An Open Letter to Jeff Long

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An Open Letter to Jeff Long
Mr. Long,

We have never met. I am an avid fan of the athletic programs of the University of Arkansas. The Razorbacks. Those teams which you endeavor to manage. And though my meager annual contribution to the Razorback Foundation in a perfect world might purchase me some voice, however distant and tinny, regarding the personnel you choose to maintain as coaches of my beloved Razorbacks, I am a realist. I know I have no legitimate voice. No legitimate means of influence.

Still, I feel compelled to write.

Last Thursday, as you are certainly aware, the Razorbacks men's team played the Florida Gators in Bud Walton Arena, and lost a close decision. 71-66. It was a game that Arkansas could have, and perhaps should have, won. Florida did not win impressively. To my eyes, they played poorly. They did not shoot the ball well, and yet escaped Bud Walton Arena, our Basketball Palace of Mid-America, with a victory.

But basketball teams lose games sometimes. Heck, we lost 16 of them last year, and have lost 11 so far this season. We even lost three in 1994 when we won the national championship. That the Florida game was an agonizing loss at home is something else that I know I have to stomach. Basketball teams lose home games sometimes. I know that. We can't win them all in Bud Walton. Well, I guess technically we can, but we've only done it twice in 17 seasons. Home losses, however tough, are part of the game.

Still, I feel compelled to write.

Last night, I sat on my couch and watched the Border War on ESPN. Bill Self's #2 ranked Kansas Jayhawks hosting Mike Anderson's Missouri Tigers. If you watched the game, you saw Kansas dismantle Mizzou in impressive fashion. The noise inside Allen Fieldhouse was deafening, and the knowledgeable fans there were active and engaged for the entire game.

I'm sure you already know this, but with a capacity of around 16,000, Allen Fieldhouse is actually smaller than Bud Walton Arena. And due to its ingenious design and the foresight of Frank Broyles to create a facility built purely for big-time basketball, Bud Walton Arena's 19,000 seats are actually closer to the floor than the seats at Allen Fieldhouse. Proceeding logically, and I have seen nothing from you to doubt your loyalty to logic, you have to be open to the possibility that Bud Walton could conceivably be louder even than intimidating Allen Fieldhouse, where the Jayhawks have now won 54 consecutive games.

I am no basketball expert, but I do have an appreciation for the game and a respect for its history.  I know that the James Naismith that Kansas' court is named for is the same James Naismith that invented the game in Springfield, Massachusetts in 1891, and was also Kansas' first basketball coach.  I know that Allen Fieldhouse is named after Phog Allen, Naismith's successor at Kansas, and one of the most successful collegiate basketball coaches of all-time.  I understand and appreciate the stature of programs such as Kansas.  As Kentucky.  North Carolina.  And I realize that Arkansas is not in that echelon.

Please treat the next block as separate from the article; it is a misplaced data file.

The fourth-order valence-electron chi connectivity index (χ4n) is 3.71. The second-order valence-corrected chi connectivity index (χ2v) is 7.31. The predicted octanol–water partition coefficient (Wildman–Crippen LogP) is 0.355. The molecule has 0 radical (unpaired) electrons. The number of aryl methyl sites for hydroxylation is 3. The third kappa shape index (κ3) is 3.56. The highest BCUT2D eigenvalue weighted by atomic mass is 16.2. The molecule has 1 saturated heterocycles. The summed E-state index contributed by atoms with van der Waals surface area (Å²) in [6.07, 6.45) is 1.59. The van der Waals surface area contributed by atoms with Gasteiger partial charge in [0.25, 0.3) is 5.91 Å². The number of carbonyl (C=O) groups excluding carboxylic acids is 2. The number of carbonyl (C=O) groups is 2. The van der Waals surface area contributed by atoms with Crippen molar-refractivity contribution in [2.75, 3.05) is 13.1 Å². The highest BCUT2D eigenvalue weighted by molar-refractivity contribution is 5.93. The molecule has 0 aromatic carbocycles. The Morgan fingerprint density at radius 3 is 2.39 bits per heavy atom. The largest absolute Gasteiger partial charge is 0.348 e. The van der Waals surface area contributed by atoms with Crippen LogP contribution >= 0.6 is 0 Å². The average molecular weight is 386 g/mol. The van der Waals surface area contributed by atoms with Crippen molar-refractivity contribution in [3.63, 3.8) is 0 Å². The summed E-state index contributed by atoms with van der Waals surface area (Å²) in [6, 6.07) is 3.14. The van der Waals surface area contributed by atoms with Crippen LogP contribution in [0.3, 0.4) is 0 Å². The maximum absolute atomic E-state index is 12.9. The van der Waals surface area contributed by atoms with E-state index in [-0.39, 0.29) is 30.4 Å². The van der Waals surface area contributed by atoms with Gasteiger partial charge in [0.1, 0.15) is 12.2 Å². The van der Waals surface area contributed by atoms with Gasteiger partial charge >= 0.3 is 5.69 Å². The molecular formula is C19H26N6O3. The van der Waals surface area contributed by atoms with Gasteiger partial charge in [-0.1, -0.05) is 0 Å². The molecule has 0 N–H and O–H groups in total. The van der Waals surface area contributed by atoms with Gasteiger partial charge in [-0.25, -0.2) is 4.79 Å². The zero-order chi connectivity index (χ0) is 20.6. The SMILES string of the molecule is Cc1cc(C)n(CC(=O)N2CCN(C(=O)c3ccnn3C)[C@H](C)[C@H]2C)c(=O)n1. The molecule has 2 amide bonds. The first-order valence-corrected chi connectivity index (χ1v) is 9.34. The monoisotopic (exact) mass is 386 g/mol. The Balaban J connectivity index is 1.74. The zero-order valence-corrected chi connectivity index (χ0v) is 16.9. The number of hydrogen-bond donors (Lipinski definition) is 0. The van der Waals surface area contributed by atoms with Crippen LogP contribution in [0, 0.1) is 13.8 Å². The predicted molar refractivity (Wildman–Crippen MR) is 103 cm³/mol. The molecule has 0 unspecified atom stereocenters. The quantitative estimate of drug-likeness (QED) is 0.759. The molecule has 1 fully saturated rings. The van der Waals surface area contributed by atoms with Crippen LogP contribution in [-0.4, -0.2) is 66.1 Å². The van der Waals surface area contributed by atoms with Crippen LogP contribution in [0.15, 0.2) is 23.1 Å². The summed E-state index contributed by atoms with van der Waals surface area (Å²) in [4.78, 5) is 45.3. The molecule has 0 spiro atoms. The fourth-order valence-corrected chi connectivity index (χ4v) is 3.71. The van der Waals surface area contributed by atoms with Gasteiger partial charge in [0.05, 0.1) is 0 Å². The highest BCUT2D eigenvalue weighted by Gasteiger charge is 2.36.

Still, I feel compelled to write. 

To put it simply, I sleep too easily.  After our loss to Florida last week, I went to bed and I fell asleep.  Immediately.  I was angry momentarily following the game, but it dissipated as soon as I turned the television off.  There was a time when sleep would have been impossible following any such loss, much less one in such an agonizing manner....especially one at home.  It seems that time has passed, however.  How dignified is it, after all, to lose sleep over Morgan State, East Tennessee State, and South Alabama,?

I am 28 years old.  I wasn't around for The Triplets and Eddie Sutton, but I came to love basketball during our finest hour as Hogs.  These things may not mean much to you, but I remember the 1990 Final Four.  I remember the life-sized newspaper insert poster of Todd Day that hung on my wall for years.  I remember Corliss Williamson's delayed debut in the winter of 1993 due to a stress fracture, and the dominance that followed it.  I remember great games.  Overtime against LSU and Kentucky.   I remember great players that I demonized because they played against the Razorbacks.  Shaquille O'Neal.  Anfernee Hardaway.  Jamal Mashburn. 

I remember the final game inside Barnhill Arena.  Jim Robken and the Hog Wild Band.  Capturing the "spirit" of Barnhill to transport to Bud Walton Arena.  I remember that some people were angry, and that virtually everyone was sad.  Can you believe that?  A fan base so tied to an old, outdated facility that it was hesitant to move into a sparkling new facility twice the size of its predecessor?  It happened.  Here.  That's how great Barnhill was, but as great as it was, I have personally witnessed Bud Walton Arena exceed it in every way. 

The problem, Mr. Long, is that you have not. 

The past two seasons have seen our numbers dwindle.  The past two seasons have seen our wins dwindle.  Bud Walton Arena,  a place once feared, has become what residents of this state swore it would never, ever be.  Just a building where basketball is played.  The "spirit" that was captured in 1993 has escaped somehow, and been replaced with something dangerously close to apathy.  I could never turn my back on the Razorbacks, but despite my best efforts to combat it, it seems I am vulnerable to dozing off on them, and that is alarming.

It compelled me to write.  What does it compel you to do?

Woo Pig Sooie,

BVC
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